NASA’s Artemis moon rocket makes it through critical fueling test despite hydrogen leak

NASA’s leak-plagued Space Launch System lunar rocket suffered initially worrying problems during Wednesday’s refueling test, but engineers ‘managed’ a new leak Sabotaged September 3 launch attempt And capable of filling a giant booster with a full 750,000 gallons of supercooled propellant.

They also conducted two other key tests, validating that they were able to properly cool the rocket’s four hydrogen-fueled engines for flight needs and successfully pressurize the core-stage hydrogen tanks to flight levels.

Launch director Charlie Blackwell-Thompson wouldn’t speculate on whether NASA will push the launch date to Sept. 27, as previously discussed, saying she wants her team to review the test data before drawing any conclusions. But she said she was “very encouraged by today’s test”.

NASA’s Space Launch System giant rocket on launch pad 39B at the Kennedy Space Center on Wednesday. Engineers conducted a full-scale refueling test to verify that the hydrogen leak that derailed the Sept. 3 launch attempt was fixed, but another leak appeared in the same system. This time, engineers were able to use different flow rates and pressures to keep the giant rocket well fueled.


“I don’t like knowing the data ahead of time, so I want the team to have a chance to go and look at it and see if we need to make changes to our loaders, our schedule, or if we’re going to go back to the way things were,” she said.

Discussions could prove challenging considering the seal that caused the early launch delay has been replaced and the same system leaked again (at least initially) Wednesday.

But even if the team believes September 27 is a viable target for the rocket’s maiden flight, it may not be enough. The Space Force Eastern Range, which oversees all military and civilian launches in Florida, has yet to rule on NASA’s request to waive inspections of batteries in the rocket’s self-destruct system.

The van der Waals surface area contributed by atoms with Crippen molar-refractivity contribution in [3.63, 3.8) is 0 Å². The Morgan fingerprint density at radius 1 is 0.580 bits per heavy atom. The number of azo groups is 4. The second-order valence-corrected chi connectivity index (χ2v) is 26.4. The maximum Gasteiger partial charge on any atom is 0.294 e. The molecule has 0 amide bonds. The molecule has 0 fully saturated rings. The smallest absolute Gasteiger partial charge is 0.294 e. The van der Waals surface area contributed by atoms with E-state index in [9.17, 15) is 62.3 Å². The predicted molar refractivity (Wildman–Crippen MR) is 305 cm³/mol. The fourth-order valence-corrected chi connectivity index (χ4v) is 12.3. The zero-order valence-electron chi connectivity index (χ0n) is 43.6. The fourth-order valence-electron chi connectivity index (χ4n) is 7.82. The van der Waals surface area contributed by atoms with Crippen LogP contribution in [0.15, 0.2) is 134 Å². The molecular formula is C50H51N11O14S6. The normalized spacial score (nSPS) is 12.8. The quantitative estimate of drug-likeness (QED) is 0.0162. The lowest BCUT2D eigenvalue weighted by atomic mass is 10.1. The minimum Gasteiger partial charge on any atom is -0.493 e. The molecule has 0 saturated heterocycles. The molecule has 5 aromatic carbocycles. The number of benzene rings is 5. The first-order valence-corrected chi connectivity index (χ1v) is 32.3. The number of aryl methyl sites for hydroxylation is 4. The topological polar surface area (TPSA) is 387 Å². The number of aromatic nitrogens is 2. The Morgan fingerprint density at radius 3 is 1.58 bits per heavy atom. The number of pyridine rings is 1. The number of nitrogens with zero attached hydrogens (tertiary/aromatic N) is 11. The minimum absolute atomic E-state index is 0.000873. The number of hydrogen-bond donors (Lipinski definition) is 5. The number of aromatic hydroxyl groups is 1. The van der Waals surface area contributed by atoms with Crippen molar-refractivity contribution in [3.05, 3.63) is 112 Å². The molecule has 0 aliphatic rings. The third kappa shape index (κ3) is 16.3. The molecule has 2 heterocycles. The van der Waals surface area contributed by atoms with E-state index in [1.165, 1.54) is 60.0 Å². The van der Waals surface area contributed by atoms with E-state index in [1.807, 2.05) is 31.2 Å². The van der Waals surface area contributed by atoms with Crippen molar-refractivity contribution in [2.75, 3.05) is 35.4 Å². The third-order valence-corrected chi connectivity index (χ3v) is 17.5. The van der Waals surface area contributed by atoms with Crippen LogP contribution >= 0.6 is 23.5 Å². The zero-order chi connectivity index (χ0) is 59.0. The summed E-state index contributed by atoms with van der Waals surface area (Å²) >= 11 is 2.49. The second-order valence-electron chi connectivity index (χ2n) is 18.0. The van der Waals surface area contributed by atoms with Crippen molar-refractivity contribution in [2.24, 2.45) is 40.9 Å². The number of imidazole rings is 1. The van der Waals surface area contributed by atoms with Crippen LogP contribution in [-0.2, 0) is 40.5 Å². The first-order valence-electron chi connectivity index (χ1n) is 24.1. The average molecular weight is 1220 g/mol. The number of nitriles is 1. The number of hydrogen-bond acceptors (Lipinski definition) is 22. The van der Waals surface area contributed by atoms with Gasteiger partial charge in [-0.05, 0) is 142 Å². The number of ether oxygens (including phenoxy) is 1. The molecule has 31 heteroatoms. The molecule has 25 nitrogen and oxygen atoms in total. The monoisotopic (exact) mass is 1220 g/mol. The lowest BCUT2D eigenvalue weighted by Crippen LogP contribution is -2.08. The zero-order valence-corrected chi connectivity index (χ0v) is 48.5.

The batteries cannot be used on the launch pad, and without the waiver, NASA would be forced to tow the 332-foot-tall SLS rocket back to the Kennedy Space Center’s iconic Vehicle Assembly Building, delaying the launch by a month or more.

The long-awaited Artemis 1 mission is designed to send an unmanned Orion crew module on a 40-day voyage around the moon and back, paving the way for the first manned Artemis mission in 2024. If all goes well, NASA plans to land two astronauts close to the moon’s south pole in the 2025-26 time frame, the first in a series of ongoing missions.

But engineers have been plagued by elusive hydrogen leaks and other problems as the rocket prepares to launch. On March 17, the SLS rocket, years behind schedule and billions over budget, was towed for the first time to launch pad 39B for a fuel test, clearing the way for a launch. But due to multiple unrelated issues, we ordered back-to-back scrubs on April 3rd and 4th.